China ‘moves to limit US influence’ in South China Sea code negotiations


The US has suggested China is using the South China Sea code of conduct to pressure ASEAN states to accept their South China Sea claims.

Experts have told The Australian Beijing is attempting to use the negotiations to minimise the presence of the US Navy and the Australian Navy in the sea.

Last week ASEAN and China agreed on single draft text that will form the basis of negotiations on South China Sea code of conduct to govern multiple claims from countries and territories such as Vietnam, China, Taiwan, the Philippines, Malaysia and Brunei.

After recent military exercises between ASEAN nations and China which the US and Australia were excluded from, the draft code of conduct reportedly calls for more regular drills between Beijing and the Southeast Asian nations in the South China Sea.

But the draft also reportedly includes a proposed clause from China that countries should not hold joint military exercises with countries from outside the region, “unless the parties concerned are notified beforehand and express no objection”.

Experts say if the clause is accepted it could effectively allow China to veto US presence in exercises in the region.

Asked about the clause Piper Campbell — who is the US Chargé d’Affaires at the country’s mission to ASEAN — said the code should not be used as a way to pressure other countries.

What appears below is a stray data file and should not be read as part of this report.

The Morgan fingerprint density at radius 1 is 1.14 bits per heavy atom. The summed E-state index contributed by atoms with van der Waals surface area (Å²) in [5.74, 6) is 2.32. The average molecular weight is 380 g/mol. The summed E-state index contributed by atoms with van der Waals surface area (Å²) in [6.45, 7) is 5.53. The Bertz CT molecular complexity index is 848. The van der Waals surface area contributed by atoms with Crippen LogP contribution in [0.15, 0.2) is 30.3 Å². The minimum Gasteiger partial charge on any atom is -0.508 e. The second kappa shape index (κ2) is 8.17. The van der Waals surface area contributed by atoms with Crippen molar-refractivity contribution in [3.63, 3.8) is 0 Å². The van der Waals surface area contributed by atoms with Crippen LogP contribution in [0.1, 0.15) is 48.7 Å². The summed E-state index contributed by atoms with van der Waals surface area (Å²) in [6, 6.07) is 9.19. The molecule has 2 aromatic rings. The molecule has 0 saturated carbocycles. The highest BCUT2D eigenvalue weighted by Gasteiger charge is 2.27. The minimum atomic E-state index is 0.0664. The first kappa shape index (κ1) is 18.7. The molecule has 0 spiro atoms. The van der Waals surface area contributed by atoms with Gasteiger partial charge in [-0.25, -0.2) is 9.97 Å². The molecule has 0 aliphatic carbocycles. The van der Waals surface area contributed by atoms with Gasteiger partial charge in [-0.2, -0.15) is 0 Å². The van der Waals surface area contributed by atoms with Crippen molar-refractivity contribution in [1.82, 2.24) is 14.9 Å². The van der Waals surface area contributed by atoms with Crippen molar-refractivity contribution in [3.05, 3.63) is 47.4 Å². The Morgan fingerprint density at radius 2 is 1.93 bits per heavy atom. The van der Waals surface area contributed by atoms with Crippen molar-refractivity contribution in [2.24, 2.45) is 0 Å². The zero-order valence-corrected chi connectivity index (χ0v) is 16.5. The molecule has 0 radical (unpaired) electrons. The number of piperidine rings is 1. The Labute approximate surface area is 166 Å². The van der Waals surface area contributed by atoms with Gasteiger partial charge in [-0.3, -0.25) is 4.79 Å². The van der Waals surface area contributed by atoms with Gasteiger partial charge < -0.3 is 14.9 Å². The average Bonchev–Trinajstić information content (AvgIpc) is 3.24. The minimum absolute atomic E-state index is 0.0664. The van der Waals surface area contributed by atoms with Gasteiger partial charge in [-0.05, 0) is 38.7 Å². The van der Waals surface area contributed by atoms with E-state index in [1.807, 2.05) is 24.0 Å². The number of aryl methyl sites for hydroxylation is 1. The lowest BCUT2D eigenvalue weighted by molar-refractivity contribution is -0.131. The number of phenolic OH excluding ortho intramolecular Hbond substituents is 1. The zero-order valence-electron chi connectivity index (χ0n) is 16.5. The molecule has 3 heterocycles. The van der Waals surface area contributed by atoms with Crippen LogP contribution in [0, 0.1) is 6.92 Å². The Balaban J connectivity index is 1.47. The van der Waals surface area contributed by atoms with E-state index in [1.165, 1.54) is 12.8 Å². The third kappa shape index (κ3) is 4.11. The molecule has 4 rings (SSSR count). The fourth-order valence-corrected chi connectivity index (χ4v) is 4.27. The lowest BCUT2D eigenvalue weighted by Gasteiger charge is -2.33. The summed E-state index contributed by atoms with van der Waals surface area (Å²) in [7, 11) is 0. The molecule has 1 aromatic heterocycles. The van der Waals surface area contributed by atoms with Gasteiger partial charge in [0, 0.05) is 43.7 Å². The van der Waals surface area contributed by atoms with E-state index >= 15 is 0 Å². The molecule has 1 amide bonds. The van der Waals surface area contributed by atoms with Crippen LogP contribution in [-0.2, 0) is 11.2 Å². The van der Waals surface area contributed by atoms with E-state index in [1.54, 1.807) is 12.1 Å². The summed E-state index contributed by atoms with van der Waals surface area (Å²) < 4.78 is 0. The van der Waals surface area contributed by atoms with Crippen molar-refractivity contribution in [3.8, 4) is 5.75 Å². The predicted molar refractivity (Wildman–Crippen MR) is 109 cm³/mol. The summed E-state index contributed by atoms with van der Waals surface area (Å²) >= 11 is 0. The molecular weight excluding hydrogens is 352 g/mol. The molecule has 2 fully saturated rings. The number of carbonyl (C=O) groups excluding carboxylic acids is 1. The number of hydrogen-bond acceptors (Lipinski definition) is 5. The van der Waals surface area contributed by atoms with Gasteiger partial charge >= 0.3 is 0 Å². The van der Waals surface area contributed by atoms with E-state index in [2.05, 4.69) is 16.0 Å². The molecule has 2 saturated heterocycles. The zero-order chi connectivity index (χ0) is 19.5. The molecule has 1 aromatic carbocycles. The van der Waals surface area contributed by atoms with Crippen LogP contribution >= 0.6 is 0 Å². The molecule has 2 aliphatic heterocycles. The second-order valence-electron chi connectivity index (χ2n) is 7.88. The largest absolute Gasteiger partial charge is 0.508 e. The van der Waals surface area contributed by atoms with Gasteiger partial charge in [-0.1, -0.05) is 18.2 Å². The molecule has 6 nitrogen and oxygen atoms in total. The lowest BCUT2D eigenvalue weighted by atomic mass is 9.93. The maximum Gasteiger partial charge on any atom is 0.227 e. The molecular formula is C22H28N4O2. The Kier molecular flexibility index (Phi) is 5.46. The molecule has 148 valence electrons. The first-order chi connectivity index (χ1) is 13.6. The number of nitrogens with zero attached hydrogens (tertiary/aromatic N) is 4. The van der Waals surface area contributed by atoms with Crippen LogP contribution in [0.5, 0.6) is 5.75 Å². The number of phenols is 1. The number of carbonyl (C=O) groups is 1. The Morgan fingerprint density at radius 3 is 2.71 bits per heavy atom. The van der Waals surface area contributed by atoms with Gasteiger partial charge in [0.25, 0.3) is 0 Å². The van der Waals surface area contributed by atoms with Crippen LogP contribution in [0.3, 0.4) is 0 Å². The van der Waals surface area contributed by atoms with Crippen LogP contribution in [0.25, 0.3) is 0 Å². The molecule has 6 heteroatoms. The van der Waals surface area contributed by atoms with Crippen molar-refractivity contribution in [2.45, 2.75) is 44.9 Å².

“We think it’s extremely important that no country pressure other countries within structures like the code of conduct negotiations,” she said during a briefing on Tuesday.

“It’s important that all countries regardless of their size have the opportunity to represent their national interests as well as the very clear international principles including the principles that are enshrined in UNCLOS.”

The US says it abides by the United Nations Convention on the Law of the Sea but it is yet to ratify the convention.

International Institute for Strategic Studies Senior Fellow William Choong said the cause made clear that China was attempting to use the code of conduct to reduce the presence of the US Navy and the Australian Navy in the South China Sea.

“If the US Navy or the ADF want to participate in these exercises you need to get kind of mutual consent from China as well as ASEAN,” he told The Australian.